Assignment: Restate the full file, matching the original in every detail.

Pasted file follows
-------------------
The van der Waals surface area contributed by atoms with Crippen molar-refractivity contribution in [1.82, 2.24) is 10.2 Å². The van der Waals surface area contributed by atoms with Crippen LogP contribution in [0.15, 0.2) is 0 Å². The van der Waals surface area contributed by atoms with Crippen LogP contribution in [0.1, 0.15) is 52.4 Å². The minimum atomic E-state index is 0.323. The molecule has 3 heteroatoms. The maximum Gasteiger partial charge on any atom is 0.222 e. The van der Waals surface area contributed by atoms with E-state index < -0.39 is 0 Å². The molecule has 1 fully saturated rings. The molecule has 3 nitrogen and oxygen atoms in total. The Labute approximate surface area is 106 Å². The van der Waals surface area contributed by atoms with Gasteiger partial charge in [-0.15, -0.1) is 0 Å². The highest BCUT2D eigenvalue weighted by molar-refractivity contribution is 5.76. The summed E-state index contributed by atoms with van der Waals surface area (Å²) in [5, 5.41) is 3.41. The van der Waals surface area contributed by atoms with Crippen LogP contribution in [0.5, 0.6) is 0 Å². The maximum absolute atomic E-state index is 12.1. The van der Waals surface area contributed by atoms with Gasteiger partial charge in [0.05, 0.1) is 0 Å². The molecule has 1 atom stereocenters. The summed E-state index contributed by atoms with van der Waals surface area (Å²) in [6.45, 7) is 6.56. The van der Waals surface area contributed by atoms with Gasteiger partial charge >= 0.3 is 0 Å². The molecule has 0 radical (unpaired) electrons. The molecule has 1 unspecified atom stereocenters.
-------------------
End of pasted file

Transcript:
The van der Waals surface area contributed by atoms with Crippen molar-refractivity contribution in [1.82, 2.24) is 10.2 Å². The van der Waals surface area contributed by atoms with Crippen LogP contribution in [0.15, 0.2) is 0 Å². The van der Waals surface area contributed by atoms with Crippen LogP contribution in [0.1, 0.15) is 52.4 Å². The minimum atomic E-state index is 0.323. The molecule has 3 heteroatoms. The maximum Gasteiger partial charge on any atom is 0.222 e. The van der Waals surface area contributed by atoms with E-state index < -0.39 is 0 Å². The molecule has 1 fully saturated rings. The molecule has 3 nitrogen and oxygen atoms in total. The Labute approximate surface area is 106 Å². The van der Waals surface area contributed by atoms with Gasteiger partial charge in [-0.15, -0.1) is 0 Å². The highest BCUT2D eigenvalue weighted by molar-refractivity contribution is 5.76. The summed E-state index contributed by atoms with van der Waals surface area (Å²) in [5, 5.41) is 3.41. The van der Waals surface area contributed by atoms with Crippen LogP contribution in [0.5, 0.6) is 0 Å². The maximum absolute atomic E-state index is 12.1. The van der Waals surface area contributed by atoms with Gasteiger partial charge in [0.05, 0.1) is 0 Å². The molecule has 1 atom stereocenters. The summed E-state index contributed by atoms with van der Waals surface area (Å²) in [6.45, 7) is 6.56. The van der Waals surface area contributed by atoms with Gasteiger partial charge >= 0.3 is 0 Å². The molecule has 0 radical (unpaired) electrons. The molecule has 1 unspecified atom stereocenters.